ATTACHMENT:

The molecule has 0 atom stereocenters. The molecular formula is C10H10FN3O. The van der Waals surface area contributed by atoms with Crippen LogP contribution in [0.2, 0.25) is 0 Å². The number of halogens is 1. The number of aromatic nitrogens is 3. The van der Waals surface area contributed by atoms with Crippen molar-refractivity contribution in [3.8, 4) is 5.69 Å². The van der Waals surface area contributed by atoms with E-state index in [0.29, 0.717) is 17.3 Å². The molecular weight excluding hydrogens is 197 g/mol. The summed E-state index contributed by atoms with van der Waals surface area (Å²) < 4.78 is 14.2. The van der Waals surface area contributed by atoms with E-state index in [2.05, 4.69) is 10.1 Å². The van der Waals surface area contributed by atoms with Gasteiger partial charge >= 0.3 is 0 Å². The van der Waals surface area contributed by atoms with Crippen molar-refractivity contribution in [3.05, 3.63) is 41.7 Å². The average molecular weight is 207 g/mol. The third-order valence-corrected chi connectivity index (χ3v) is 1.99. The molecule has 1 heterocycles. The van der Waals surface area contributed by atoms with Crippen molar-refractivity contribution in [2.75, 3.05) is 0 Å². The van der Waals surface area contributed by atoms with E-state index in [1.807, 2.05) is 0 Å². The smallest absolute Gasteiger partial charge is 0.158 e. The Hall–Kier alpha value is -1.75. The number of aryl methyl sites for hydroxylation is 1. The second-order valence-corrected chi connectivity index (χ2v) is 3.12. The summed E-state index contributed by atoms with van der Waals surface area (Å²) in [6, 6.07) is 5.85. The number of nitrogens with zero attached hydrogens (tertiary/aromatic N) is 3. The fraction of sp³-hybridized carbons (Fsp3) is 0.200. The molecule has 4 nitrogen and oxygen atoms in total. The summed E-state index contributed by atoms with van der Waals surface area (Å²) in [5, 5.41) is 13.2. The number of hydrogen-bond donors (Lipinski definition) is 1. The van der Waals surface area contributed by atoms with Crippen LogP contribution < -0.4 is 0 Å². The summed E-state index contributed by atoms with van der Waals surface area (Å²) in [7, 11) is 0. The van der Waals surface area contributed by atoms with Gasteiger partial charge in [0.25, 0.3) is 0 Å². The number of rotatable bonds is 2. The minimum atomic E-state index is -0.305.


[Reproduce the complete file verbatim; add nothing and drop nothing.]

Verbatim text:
The molecule has 0 atom stereocenters. The molecular formula is C10H10FN3O. The van der Waals surface area contributed by atoms with Crippen LogP contribution in [0.2, 0.25) is 0 Å². The number of halogens is 1. The number of aromatic nitrogens is 3. The van der Waals surface area contributed by atoms with Crippen molar-refractivity contribution in [3.8, 4) is 5.69 Å². The van der Waals surface area contributed by atoms with E-state index in [0.29, 0.717) is 17.3 Å². The molecular weight excluding hydrogens is 197 g/mol. The summed E-state index contributed by atoms with van der Waals surface area (Å²) < 4.78 is 14.2. The van der Waals surface area contributed by atoms with E-state index in [2.05, 4.69) is 10.1 Å². The van der Waals surface area contributed by atoms with Gasteiger partial charge >= 0.3 is 0 Å². The van der Waals surface area contributed by atoms with Crippen molar-refractivity contribution in [3.05, 3.63) is 41.7 Å². The average molecular weight is 207 g/mol. The third-order valence-corrected chi connectivity index (χ3v) is 1.99. The molecule has 1 heterocycles. The van der Waals surface area contributed by atoms with Crippen molar-refractivity contribution in [2.75, 3.05) is 0 Å². The van der Waals surface area contributed by atoms with E-state index in [1.807, 2.05) is 0 Å². The smallest absolute Gasteiger partial charge is 0.158 e. The Hall–Kier alpha value is -1.75. The number of aryl methyl sites for hydroxylation is 1. The second-order valence-corrected chi connectivity index (χ2v) is 3.12. The summed E-state index contributed by atoms with van der Waals surface area (Å²) in [6, 6.07) is 5.85. The number of nitrogens with zero attached hydrogens (tertiary/aromatic N) is 3. The fraction of sp³-hybridized carbons (Fsp3) is 0.200. The molecule has 4 nitrogen and oxygen atoms in total. The summed E-state index contributed by atoms with van der Waals surface area (Å²) in [5, 5.41) is 13.2. The number of hydrogen-bond donors (Lipinski definition) is 1. The van der Waals surface area contributed by atoms with Crippen LogP contribution < -0.4 is 0 Å². The summed E-state index contributed by atoms with van der Waals surface area (Å²) in [7, 11) is 0. The van der Waals surface area contributed by atoms with Gasteiger partial charge in [0.25, 0.3) is 0 Å². The number of rotatable bonds is 2. The minimum atomic E-state index is -0.305.